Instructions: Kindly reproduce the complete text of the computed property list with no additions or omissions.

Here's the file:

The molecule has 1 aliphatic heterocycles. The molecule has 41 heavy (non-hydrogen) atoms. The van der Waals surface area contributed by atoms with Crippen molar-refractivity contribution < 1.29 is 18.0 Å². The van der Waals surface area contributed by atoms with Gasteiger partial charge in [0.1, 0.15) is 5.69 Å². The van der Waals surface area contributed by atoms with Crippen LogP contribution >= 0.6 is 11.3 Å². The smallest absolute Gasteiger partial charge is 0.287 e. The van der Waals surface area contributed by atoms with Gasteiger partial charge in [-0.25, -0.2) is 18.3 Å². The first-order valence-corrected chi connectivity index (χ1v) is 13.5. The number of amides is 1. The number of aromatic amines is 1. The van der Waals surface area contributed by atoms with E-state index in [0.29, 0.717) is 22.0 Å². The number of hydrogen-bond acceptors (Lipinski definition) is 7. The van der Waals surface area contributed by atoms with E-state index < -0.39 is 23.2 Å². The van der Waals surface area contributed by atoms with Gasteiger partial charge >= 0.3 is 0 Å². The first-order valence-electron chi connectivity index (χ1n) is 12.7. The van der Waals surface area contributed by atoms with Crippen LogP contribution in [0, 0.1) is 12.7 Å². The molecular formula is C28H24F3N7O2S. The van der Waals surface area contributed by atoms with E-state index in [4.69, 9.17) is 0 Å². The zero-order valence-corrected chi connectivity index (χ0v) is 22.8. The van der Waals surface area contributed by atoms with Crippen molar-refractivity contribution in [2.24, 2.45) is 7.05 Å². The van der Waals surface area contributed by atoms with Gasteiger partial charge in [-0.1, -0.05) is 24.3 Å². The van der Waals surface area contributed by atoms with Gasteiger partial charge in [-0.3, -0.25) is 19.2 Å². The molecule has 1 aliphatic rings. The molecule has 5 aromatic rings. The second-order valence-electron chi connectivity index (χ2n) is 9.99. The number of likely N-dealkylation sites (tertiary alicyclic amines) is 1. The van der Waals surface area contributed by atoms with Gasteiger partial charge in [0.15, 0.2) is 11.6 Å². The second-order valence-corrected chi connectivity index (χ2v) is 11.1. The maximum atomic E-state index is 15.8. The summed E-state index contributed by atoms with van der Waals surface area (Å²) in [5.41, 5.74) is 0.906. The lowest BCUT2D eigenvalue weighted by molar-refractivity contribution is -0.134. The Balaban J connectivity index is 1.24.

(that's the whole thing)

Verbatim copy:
The molecule has 1 aliphatic heterocycles. The molecule has 41 heavy (non-hydrogen) atoms. The van der Waals surface area contributed by atoms with Crippen molar-refractivity contribution < 1.29 is 18.0 Å². The van der Waals surface area contributed by atoms with Gasteiger partial charge in [0.1, 0.15) is 5.69 Å². The van der Waals surface area contributed by atoms with Crippen LogP contribution >= 0.6 is 11.3 Å². The smallest absolute Gasteiger partial charge is 0.287 e. The van der Waals surface area contributed by atoms with Gasteiger partial charge in [-0.25, -0.2) is 18.3 Å². The first-order valence-corrected chi connectivity index (χ1v) is 13.5. The number of amides is 1. The number of aromatic amines is 1. The van der Waals surface area contributed by atoms with E-state index in [0.29, 0.717) is 22.0 Å². The number of hydrogen-bond acceptors (Lipinski definition) is 7. The van der Waals surface area contributed by atoms with E-state index < -0.39 is 23.2 Å². The van der Waals surface area contributed by atoms with Gasteiger partial charge >= 0.3 is 0 Å². The first-order valence-electron chi connectivity index (χ1n) is 12.7. The van der Waals surface area contributed by atoms with Crippen LogP contribution in [0, 0.1) is 12.7 Å². The molecular formula is C28H24F3N7O2S. The van der Waals surface area contributed by atoms with E-state index in [4.69, 9.17) is 0 Å². The zero-order valence-corrected chi connectivity index (χ0v) is 22.8. The van der Waals surface area contributed by atoms with Crippen molar-refractivity contribution in [2.24, 2.45) is 7.05 Å². The van der Waals surface area contributed by atoms with Gasteiger partial charge in [-0.1, -0.05) is 24.3 Å². The van der Waals surface area contributed by atoms with Gasteiger partial charge in [-0.3, -0.25) is 19.2 Å². The molecule has 1 aliphatic rings. The molecule has 5 aromatic rings. The second-order valence-electron chi connectivity index (χ2n) is 9.99. The number of likely N-dealkylation sites (tertiary alicyclic amines) is 1. The van der Waals surface area contributed by atoms with Gasteiger partial charge in [0.15, 0.2) is 11.6 Å². The second-order valence-corrected chi connectivity index (χ2v) is 11.1. The maximum atomic E-state index is 15.8. The summed E-state index contributed by atoms with van der Waals surface area (Å²) in [5.41, 5.74) is 0.906. The lowest BCUT2D eigenvalue weighted by molar-refractivity contribution is -0.134. The Balaban J connectivity index is 1.24.